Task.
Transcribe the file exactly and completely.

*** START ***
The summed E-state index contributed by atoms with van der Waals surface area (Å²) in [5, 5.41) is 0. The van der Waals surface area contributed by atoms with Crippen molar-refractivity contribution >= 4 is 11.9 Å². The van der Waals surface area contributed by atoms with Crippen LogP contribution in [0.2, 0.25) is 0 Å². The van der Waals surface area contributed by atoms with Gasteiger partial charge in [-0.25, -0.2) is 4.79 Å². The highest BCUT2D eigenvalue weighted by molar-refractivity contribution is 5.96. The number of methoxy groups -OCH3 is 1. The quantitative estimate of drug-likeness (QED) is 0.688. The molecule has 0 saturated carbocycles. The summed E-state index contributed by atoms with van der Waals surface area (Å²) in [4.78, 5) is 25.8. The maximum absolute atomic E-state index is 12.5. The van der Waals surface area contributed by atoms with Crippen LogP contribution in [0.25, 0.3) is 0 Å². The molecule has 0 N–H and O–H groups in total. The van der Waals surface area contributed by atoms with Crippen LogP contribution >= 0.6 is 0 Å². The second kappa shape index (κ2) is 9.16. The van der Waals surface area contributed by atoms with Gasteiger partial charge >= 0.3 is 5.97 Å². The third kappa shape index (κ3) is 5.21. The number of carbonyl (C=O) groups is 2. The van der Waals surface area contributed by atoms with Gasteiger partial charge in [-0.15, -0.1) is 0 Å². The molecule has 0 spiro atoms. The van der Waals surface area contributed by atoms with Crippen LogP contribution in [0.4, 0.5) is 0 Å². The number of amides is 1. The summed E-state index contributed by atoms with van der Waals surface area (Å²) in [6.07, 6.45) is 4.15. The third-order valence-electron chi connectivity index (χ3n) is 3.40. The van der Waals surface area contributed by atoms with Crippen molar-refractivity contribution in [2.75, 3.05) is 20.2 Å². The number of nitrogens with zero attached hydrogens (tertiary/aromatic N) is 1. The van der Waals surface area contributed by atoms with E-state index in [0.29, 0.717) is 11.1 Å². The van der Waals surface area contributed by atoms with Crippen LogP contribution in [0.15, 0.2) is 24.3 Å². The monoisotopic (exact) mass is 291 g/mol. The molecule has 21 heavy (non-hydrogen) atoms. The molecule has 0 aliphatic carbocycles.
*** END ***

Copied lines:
The summed E-state index contributed by atoms with van der Waals surface area (Å²) in [5, 5.41) is 0. The van der Waals surface area contributed by atoms with Crippen molar-refractivity contribution >= 4 is 11.9 Å². The van der Waals surface area contributed by atoms with Crippen LogP contribution in [0.2, 0.25) is 0 Å². The van der Waals surface area contributed by atoms with Gasteiger partial charge in [-0.25, -0.2) is 4.79 Å². The highest BCUT2D eigenvalue weighted by molar-refractivity contribution is 5.96. The number of methoxy groups -OCH3 is 1. The quantitative estimate of drug-likeness (QED) is 0.688. The molecule has 0 saturated carbocycles. The summed E-state index contributed by atoms with van der Waals surface area (Å²) in [4.78, 5) is 25.8. The maximum absolute atomic E-state index is 12.5. The van der Waals surface area contributed by atoms with Crippen LogP contribution in [0.25, 0.3) is 0 Å². The molecule has 0 N–H and O–H groups in total. The van der Waals surface area contributed by atoms with Crippen LogP contribution >= 0.6 is 0 Å². The second kappa shape index (κ2) is 9.16. The van der Waals surface area contributed by atoms with Gasteiger partial charge >= 0.3 is 5.97 Å². The third kappa shape index (κ3) is 5.21. The number of carbonyl (C=O) groups is 2. The van der Waals surface area contributed by atoms with Gasteiger partial charge in [-0.15, -0.1) is 0 Å². The molecule has 0 spiro atoms. The van der Waals surface area contributed by atoms with Crippen LogP contribution in [0.4, 0.5) is 0 Å². The number of amides is 1. The summed E-state index contributed by atoms with van der Waals surface area (Å²) in [6.07, 6.45) is 4.15. The third-order valence-electron chi connectivity index (χ3n) is 3.40. The van der Waals surface area contributed by atoms with Crippen molar-refractivity contribution in [2.75, 3.05) is 20.2 Å². The number of nitrogens with zero attached hydrogens (tertiary/aromatic N) is 1. The van der Waals surface area contributed by atoms with E-state index in [0.29, 0.717) is 11.1 Å². The van der Waals surface area contributed by atoms with Crippen LogP contribution in [0.15, 0.2) is 24.3 Å². The monoisotopic (exact) mass is 291 g/mol. The molecule has 21 heavy (non-hydrogen) atoms. The molecule has 0 aliphatic carbocycles.